It's hard when you're sitting on the turnpike waiting for the traffic to move to imagine that there's an alternative to the hustle and grind. After all, as far as you can see from over the top of your steering wheel everyone is doing the exact same thing. Everyone is commuting. They're all heading to their job where they'll work for eight or nine hours, honk their way home, then get up and do it all over again. If there was a better way to live, someone would have thought of it by now.
Some people did but you can't see them because... well, you're on the turnpike and they're just rolling out of bed now and getting ready to pour themselves a fresh OJ.
I was speaking with Joel Comm recently and he believes people should have fun while they are succeeding.
If you want to know who is having fun, John Lee Dumas is one of those people. A veteran who served as an officer in Iraq, he tried law school, corporate finance and commercial real estate, doing the commute, the cubicle-sitting, and the hustle and grind, before realizing that none of those things was for him. His health suffered, his nutrition suffered, the fitness levels that he'd picked up in the military declined. He wasn't happy.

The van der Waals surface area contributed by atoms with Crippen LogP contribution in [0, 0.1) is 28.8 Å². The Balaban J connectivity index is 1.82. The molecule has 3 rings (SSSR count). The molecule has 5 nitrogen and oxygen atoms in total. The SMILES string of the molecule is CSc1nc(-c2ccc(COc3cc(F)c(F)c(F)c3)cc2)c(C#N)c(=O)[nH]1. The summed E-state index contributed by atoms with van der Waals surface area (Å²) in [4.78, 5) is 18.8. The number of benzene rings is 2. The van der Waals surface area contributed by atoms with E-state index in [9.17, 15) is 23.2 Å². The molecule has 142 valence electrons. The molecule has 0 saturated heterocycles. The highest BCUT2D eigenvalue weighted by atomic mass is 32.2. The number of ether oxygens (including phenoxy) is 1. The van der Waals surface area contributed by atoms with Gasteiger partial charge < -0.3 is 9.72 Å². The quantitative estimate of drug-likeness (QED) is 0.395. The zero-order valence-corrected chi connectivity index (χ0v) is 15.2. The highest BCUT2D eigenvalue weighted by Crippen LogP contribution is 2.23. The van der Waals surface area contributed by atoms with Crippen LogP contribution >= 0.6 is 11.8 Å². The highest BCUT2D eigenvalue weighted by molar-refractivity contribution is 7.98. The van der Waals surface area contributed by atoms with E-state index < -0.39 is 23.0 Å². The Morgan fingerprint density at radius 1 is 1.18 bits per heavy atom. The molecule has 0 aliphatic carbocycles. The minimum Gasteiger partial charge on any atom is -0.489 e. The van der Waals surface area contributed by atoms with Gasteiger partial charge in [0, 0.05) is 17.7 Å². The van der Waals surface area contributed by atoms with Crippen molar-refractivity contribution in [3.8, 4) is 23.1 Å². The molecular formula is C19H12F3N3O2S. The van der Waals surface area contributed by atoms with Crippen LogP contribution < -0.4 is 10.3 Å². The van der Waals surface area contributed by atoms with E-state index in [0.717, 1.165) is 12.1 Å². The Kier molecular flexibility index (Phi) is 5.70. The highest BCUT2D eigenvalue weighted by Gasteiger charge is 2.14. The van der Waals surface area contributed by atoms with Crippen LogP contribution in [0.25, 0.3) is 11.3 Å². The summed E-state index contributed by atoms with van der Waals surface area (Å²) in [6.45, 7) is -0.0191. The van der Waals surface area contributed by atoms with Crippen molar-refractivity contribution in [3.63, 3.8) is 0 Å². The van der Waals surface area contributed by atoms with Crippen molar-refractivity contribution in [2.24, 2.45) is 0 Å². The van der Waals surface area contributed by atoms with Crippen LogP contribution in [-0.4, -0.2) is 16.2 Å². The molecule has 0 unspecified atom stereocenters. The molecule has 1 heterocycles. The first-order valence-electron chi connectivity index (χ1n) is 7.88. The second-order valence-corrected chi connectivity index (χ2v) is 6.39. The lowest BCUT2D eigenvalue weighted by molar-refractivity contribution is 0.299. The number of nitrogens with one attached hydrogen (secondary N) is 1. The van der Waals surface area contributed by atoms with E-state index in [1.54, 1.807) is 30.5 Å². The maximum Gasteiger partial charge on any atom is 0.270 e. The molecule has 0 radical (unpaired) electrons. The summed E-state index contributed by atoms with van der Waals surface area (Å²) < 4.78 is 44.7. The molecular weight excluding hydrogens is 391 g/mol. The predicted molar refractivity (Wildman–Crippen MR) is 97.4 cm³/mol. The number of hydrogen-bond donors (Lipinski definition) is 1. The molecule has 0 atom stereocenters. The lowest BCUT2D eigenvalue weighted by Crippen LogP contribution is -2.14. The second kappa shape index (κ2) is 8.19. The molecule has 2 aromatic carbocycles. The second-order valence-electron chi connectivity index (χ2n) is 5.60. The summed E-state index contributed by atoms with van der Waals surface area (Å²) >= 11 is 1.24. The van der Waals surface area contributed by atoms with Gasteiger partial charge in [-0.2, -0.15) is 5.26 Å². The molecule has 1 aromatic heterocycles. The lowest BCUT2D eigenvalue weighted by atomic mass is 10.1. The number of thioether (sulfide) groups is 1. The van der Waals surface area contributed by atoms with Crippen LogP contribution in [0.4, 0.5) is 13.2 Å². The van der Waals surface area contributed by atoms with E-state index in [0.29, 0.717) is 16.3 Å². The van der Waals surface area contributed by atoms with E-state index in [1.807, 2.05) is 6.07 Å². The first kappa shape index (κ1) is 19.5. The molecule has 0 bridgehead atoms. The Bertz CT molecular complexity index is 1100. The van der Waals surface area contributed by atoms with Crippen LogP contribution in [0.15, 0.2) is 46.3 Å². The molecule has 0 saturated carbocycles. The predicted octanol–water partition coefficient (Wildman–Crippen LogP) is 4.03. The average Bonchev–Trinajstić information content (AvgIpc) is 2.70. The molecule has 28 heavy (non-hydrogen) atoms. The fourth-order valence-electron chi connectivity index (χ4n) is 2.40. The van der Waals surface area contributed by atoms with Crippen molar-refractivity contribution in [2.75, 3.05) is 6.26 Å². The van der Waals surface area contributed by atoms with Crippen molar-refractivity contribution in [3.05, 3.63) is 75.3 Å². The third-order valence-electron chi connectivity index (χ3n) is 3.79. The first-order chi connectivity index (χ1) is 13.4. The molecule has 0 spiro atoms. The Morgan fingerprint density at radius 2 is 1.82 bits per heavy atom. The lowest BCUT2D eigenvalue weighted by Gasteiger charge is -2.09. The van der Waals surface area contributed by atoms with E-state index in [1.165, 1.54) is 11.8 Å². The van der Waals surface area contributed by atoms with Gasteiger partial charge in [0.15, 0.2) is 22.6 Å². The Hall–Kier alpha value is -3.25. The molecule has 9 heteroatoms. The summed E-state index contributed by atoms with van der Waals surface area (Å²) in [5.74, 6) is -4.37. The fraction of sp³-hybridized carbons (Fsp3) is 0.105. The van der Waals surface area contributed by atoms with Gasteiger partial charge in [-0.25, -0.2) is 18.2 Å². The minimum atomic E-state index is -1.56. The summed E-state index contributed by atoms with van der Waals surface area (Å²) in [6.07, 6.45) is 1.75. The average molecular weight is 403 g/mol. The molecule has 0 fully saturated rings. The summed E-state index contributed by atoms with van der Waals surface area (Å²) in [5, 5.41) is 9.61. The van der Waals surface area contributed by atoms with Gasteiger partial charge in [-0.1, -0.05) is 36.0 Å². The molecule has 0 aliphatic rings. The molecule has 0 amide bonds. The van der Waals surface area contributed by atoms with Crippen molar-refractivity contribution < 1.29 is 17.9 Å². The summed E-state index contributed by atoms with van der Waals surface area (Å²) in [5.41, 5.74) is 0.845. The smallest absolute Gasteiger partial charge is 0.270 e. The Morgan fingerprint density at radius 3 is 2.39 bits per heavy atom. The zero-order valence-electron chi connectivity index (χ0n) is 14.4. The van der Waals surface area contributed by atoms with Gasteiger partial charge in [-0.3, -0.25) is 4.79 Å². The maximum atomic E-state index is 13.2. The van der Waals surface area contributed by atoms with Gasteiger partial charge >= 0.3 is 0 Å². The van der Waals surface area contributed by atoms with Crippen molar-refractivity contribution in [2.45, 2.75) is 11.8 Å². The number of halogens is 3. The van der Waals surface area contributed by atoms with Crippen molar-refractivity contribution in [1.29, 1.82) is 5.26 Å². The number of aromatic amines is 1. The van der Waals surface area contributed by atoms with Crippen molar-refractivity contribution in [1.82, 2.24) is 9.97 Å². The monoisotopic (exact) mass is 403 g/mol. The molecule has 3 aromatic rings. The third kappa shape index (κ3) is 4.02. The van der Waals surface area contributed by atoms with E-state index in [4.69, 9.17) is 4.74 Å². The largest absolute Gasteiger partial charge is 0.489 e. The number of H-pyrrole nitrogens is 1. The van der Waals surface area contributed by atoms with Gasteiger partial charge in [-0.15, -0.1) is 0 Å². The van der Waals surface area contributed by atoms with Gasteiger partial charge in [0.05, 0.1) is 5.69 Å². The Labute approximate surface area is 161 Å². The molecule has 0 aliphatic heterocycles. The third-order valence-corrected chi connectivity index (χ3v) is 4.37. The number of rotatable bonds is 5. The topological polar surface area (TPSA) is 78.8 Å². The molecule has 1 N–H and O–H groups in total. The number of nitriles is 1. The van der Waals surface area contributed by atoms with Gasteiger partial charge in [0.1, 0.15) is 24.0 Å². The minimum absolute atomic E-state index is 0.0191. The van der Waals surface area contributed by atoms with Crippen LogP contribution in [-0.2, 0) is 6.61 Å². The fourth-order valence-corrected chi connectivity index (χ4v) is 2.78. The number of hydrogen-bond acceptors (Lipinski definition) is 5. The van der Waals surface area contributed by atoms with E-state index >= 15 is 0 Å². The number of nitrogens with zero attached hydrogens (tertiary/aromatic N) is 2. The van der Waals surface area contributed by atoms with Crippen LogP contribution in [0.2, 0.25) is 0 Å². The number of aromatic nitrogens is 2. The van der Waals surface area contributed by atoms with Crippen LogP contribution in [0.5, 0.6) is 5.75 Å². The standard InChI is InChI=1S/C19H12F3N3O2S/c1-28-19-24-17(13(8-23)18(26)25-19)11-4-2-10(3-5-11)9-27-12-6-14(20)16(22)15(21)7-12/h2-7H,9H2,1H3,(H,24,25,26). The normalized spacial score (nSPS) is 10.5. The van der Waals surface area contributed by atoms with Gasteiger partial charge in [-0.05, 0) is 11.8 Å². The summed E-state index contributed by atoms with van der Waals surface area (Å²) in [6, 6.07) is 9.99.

In Fallujah, the unit that John led lost four men, and at each of those soldier's funerals, John had committed to honor those heroes by never living a life that was less than he was capable of achieving.
"Every time I came up against a wall," he says, "and I had to make the hard decision to leave, I would think of them and say I'm not honoring that commitment if I remain in this path that's not for me. I'm depressed. I'm not having fun. I'm not happy. But I'm alive and their gift of life was taken away. I'm not honoring what they gave to this country."
That commitment gave John the courage to look for an alternative, and what he found was a way of living that's highly productive and lucrative but also fun and satisfying.
Instead of hustling for nine hours every day, John uses a schedule to set short bursts of intense focus. For him, they last 42 minutes but they can also be as short as 25 or 35 minutes. They're followed by a "refresh time" which could be a walk outside, a look at the football scores, or a quick workout. "You get so much done without feeling that you're hustling and grinding through the entire day," he says.
He laid out that schedule, a way of setting and accomplishing one goal in 100 days, in The Freedom Journal. Supported by a Kickstarter campaign, the journal has sold more than 21,000 copies. His Entrepreneur on Fire podcast is one of the most popular on the Internet and has given him a seven-figure business.
John now runs that business by working intensively for less than three hours a day, spending the rest of the time doing what he loves the most. Those 160 minutes are spent on having fun and on what makes him happy.
We often think of life having seasons: a time to learn and a time to grow. But days can have seasons too. You can have periods of intense productivity followed by periods of rest and refreshment, and still get things done. It's a lot more fun than sitting on the turnpike.